Graphics card died and got a new one. While I was in there, I did some spring cleaning. Pulled the CPU fan and put on new compound. Put fan back on, turned computer on, now CPU fan won't stop turning off and on. It maxes out, then shuts off, maxes out, then shuts off. Over and over. I've now taken it off 6 times, re-did the compound 4 times putting more or less each time, and the CPU fan still doesn't stop this pattern. The fan is seated correctly, but obviously something is amiss. I put it on exactly how I pulled it off (position wise), so I have no idea why it isn't working correctly now. I used to build computers and am no stranger to CPU fans, CPU's, compound, etc. But I am stumped as to what went wrong here.
Obviously, you did something to cause the problem. If your board (and processor) have onboard graphics, remove the graphics card and use the onboard graphics as a test. Or, try a different graphics card.
Also, is the new graphics card pulling too much from the power supply?
If the problem still exists, I suggest you take your PC to a repair shop.
I've checked and double checked. It isn't the on-board graphics or the new or old card. Something is going on with the fan. I've removed the card to check this and the fan still does its pattern. And it started immediately after cleaning it all out. I doubt highly I broke something as I've just done this so many times before and would have noticed.
The new graphics card is rated for a power supply 200 below what I currently have. And the rest of the PC consists of a SSD, 2 hard disks, 2x 4 gigs RAM, and that's it. Power supply is an 800 watt.
Is there some sort of software that can check to see what is throwing off the error that is causing the fan to keep resetting? I'd rather not have to switch my motherboard to start the fan in a manual mode.
You have not said what model motherboard you are using, and what model processor, and the os version and build.
You are looking for a systemic answer, when something clearly went wrong with your cleaning process. It is difficult to say what it is. It could be something occurred with the handling of the board, perhaps due to age, or something caused by static and improper grounding.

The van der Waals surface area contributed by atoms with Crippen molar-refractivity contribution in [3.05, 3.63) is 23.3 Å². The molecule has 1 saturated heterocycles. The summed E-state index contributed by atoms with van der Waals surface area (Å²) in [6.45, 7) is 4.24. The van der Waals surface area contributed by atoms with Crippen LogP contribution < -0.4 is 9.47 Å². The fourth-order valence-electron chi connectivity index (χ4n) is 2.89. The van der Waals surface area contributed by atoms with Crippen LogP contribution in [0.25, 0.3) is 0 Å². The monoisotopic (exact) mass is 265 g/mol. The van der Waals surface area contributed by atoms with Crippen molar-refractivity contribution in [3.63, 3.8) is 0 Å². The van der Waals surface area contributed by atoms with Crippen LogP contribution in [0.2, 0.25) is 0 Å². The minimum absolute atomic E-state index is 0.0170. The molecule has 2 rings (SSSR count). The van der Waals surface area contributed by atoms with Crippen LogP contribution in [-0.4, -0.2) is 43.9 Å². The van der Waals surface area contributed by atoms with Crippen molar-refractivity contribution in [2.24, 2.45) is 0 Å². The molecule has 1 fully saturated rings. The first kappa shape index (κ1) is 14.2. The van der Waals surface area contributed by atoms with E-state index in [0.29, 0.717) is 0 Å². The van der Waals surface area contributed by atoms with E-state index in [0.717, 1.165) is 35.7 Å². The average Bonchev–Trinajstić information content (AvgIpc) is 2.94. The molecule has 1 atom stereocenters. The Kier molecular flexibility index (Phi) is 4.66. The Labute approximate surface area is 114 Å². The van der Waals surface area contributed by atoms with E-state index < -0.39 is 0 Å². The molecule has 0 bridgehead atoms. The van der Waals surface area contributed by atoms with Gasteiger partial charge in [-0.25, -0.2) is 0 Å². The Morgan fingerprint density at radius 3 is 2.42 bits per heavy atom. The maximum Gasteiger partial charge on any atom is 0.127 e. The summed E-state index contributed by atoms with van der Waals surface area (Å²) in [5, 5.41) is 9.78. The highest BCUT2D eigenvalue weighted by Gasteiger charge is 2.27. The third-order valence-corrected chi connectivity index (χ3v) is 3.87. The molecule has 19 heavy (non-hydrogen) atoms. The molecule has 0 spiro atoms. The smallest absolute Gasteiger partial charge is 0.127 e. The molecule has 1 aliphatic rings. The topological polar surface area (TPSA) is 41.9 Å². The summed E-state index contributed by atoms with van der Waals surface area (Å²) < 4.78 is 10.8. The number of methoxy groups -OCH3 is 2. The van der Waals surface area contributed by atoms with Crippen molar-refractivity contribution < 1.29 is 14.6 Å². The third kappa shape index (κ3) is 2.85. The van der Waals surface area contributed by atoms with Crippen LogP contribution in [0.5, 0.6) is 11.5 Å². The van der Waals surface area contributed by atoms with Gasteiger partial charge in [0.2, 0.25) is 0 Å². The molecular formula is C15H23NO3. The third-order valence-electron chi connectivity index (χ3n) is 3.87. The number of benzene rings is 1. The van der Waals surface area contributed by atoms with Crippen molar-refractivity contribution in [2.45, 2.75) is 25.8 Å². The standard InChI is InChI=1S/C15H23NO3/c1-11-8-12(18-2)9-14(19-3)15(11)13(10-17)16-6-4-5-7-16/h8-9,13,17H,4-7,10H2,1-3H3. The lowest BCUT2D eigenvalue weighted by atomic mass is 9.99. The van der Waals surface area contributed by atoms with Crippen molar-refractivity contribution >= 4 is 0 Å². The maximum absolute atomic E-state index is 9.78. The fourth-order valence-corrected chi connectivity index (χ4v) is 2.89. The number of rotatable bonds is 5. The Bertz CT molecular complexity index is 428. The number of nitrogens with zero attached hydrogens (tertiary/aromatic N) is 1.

You can try the Intel Processor Diagnostic Tool. https://downloadcenter.intel.com/download/19792
However, I would question any results from this tool in light of the problem you are having.
Try using a different motherboard, different memory, a different fan, a different power supply, and even a different processor. If you do not do these tests to eliminate a problem source, your only choice is to take your machine to a repair facility. Do not convince yourself that any or all of these components are OK.
There is nothing that can be done here.
Building a whole new computer to trouble shoot a fan not working properly is a bit strange to me for a solution. Normally, I would just swap fans or re-seat the thing, but in this case, I do not have any matching parts. As this happened immediately after cleaning it, I suspect maybe I bumped something or a sensor is somehow misaligned. But after taking it a part and putting it back together several times and even cleaning everything thoroughly, I'm at a loss.
I know the BIOS reads data coming from several parts of the computer. Is there no software that can help me find the error that is causing the repeated boot up cycle of the fan? It seems so obvious considering we have tools like this for vehicles for reasons pretty much just like this.
I've ran the stress test on the processor and it checks out. No errors, and it runs perfectly. The heat sink is in place and the locks are in place correctly. But the fan is still not working properly. It got a bit hot, topping out at 87 Celsius, but that was the same temps before I messed with the fan. So the temps are actually normal. I have new "performance" compound with the new card to try and bring the temps down. I just haven't applied it yet till I figure this issue out.
Would anyone else have any experience in this matter, then? Software or any other advice? First time ever having this problem in over 15 years of building custom computers. Never had to delve this deep into CPU fans before outside of a direct replacement.
One more time, what motherboard are you using, what is the processor model number, what OS version and build?
You want assistance, yet you have not provided any information. I have given you the steps to isolate whether it is the processor, motherboard, memory, fan, etc. Yet, you are unwilling to do those steps. It does not matter how many years you have been building computers. You know what the debug/diagnostic steps are. Use them.